1.  Make sure your margins are 1" all around.

2.  Change your double spaced manuscript to single space.

3.  Remove Header & Page numbers.*
     *If you have assembled your manuscript from several documents, it may be necessary to remove them in more than one location.

4.  Change Auto Indent from .5 to .3.

5.  Justify the right margin. 


Select & highlight as necessary:

1.  Format the chapter title. For example: Font 14, centered.*
     *For perfect centering, you need to highlight the title & reset the auto indent to 0.

    Note:  Do not use an overly large font for the chapter title, as it will run off the page on most e-reading devices, frequently creating a lop-sided mess.

2.  Format Date & Location lines. (They should be Flush Left & Italic.)


Work your way through the entire manuscript with ¶ ON (in the toolbar), which will reveal oddities like a stray manual tab, two spaces between words, etc.

Grace note:   Do not challenge your chosen online vendors with esoteric fonts. Be grateful for the service they provide, which is taking your document and translating it into the font they prefer. So you might as well stick to Times New Roman and not demand more than their translation programs can handle, leaving your book a mangled mess. Or being returned with an "Error" message.

END NOTES.
At the end of your book, add a short blurb about yourself. If you have a list of people to thank or notes about real events in your book, etc., this is the place to do it. (E-book readers like to open their devices to Chapter 1 and start reading.) I also add an Inventory of all my books.


Okay, your manuscript is looking more like a book. What now?

 You need to write a blurb of not more than 4000 characters. This can include review excerpts if you have them. But no more than 4000 characters. Not words, characters (which includes spaces)! Best way to prepare for this:  look at some of the many examples on Amazon Kindle Books.

If you are uploading to Smashwords, you also need a 400-character blurb. Which is not much more than a Log Line.

Also for Smashwords, some of their vendors require an ISBN number. These are available free from Smashwords or you can purchase one (or groups of 10 - a much better price) from IngramSpark [https://www.ingramspark.com] - something I strongly recommend as the ISBN should be yours, not your publisher's (just as your cover should be yours, not your publisher's). FYI:  Amazon Kindle does not require an ISBN.

Smashwords also requires a front page with a Licensing Agreement—wording can be found in their free Guidelines. (After I set up this page the first time, I simply copied it for each succeeding book, changing the title and date as necessary.)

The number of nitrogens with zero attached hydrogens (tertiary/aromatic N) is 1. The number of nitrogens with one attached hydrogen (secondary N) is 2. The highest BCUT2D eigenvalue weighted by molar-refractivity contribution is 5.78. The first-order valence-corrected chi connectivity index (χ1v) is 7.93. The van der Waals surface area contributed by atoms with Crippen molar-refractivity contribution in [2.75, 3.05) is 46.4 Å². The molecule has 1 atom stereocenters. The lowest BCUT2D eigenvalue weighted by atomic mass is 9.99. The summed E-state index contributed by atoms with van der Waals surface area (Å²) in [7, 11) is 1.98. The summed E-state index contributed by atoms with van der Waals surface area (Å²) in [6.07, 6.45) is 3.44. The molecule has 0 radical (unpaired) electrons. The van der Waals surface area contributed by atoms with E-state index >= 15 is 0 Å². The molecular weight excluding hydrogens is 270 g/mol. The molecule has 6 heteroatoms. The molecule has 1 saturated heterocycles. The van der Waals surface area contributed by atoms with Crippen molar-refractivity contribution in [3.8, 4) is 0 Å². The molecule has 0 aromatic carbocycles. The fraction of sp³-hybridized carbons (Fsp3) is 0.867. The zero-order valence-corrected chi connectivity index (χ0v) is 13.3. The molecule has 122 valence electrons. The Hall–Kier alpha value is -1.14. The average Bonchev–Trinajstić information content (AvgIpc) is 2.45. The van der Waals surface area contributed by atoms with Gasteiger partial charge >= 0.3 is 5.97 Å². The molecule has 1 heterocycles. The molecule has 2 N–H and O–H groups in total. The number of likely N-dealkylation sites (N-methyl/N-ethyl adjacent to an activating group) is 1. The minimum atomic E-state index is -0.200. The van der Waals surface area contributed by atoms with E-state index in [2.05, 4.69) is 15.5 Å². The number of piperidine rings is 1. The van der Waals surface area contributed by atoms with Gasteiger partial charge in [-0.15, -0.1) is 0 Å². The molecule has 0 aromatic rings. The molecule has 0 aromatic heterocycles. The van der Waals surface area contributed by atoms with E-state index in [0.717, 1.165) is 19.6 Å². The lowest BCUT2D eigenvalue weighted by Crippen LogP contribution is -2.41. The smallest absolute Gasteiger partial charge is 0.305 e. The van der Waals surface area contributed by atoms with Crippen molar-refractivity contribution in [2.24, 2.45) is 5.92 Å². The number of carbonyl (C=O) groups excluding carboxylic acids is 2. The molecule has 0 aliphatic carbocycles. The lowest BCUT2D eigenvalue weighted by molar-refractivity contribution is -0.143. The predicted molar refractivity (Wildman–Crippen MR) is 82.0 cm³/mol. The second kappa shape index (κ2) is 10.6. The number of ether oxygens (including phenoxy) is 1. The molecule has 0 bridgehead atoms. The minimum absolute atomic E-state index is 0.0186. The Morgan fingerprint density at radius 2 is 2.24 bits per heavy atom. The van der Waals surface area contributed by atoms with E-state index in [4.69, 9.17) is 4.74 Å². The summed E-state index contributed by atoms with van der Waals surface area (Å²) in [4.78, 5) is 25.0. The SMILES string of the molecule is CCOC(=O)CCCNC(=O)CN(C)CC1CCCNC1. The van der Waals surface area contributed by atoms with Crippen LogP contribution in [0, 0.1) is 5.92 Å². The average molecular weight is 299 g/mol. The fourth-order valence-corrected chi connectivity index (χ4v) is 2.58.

Also needed:

Categories. Both Amazon & Smashwords will ask you to choose from a list Categories & Sub-categories. Example:  Fiction - Romance - Regency.

Keywords. You will also be asked to choose Keywords. For these the choice can be yours or there's a long list to choose from. You just need to spend time thinking about this ahead of time so you won't be caught flat-footed while entering data.  Example:  Regency Gothic, Regency Romance, Historical Romance; or perhaps Romantic Suspense, Suspense, Contemporary Suspense, etc.

Pricing.  You need to consider pricing in advance. Check the online books closest to your genre, ignoring the books put out by New York e-publishers, which price their books WAY too high. Find a range that best seems to reflect your book—a happy medium between what best-selling indie authors can charge and what is realistic for you, a newcomer. Keep in mind that Amazon has two royalty prices:  35% for books priced below $2.99; 70% for $2.99 and up. Also, Amazon will not tolerate your book being priced less than at another vendor's site. Do not even think of underpricing Amazon! 

Kindle Select.  Details about this program can be found online. Basically, it offers certain privileges to those willing to give Amazon an exclusive on their books. In most cases I prefer to "go wide," offering my books (via Smashwords) to a variety of online vendors.

Grace note:  Access to the Dashboards (upload panels) of Amazon and Smashwords requires setting up an account, a simple step in the process of becoming your own Publisher.

In a nutshell, that's it. Get a cover, format your manuscript; upload both to the vendor(s) of your choice using a form that will include requests for Blurb(s), Categories, Keywords, and Pricing. Follow the form carefully. And don't forget to click "Publish" at the end! It's stomach-churning the first time around, still requires meticulous care when you reach forty. But it's well worth the time and effort. YOU are the publisher. This is YOUR accomplishment. You are now employing Amazon Kindle, Smashwords, B&N's Nook, and whoever else you choose, to sell your book for you. And, best of all, you will receive royalties monthly—a far better schedule than offered by New York print publishers. 

Print Books.  Amazon also offers Indie Print service, including detailed instructions. I can comment no further as I have not used it.


Repeat:  Free Publishing Guidelines are offered by the major vendors. Just ask Google.

For access to the Smashwords Guidelines, click here.
(Scroll down to the bottom of this Front Page.)

For access to the Kindle Direct Publishing Guidelines for the US, click here.
(You will need an Amazon account to access this information.) [But is there anyone left in this world who doesn't already have one?]

~ * ~

Blair's Mystery/Suspense Books

Hidden Danger, Hidden Heart
The Art of Evil
Death by Marriage
Orange Blossoms & Mayhem
Shadowed Paradise
Paradise Burning
Limbo Man

And then, there's . . .

Florida Knight
a tale of knights & fair maidens
in  contemporary Florida
(NOT a fantasy!)

~ * ~


Thanks for stopping by,

Grace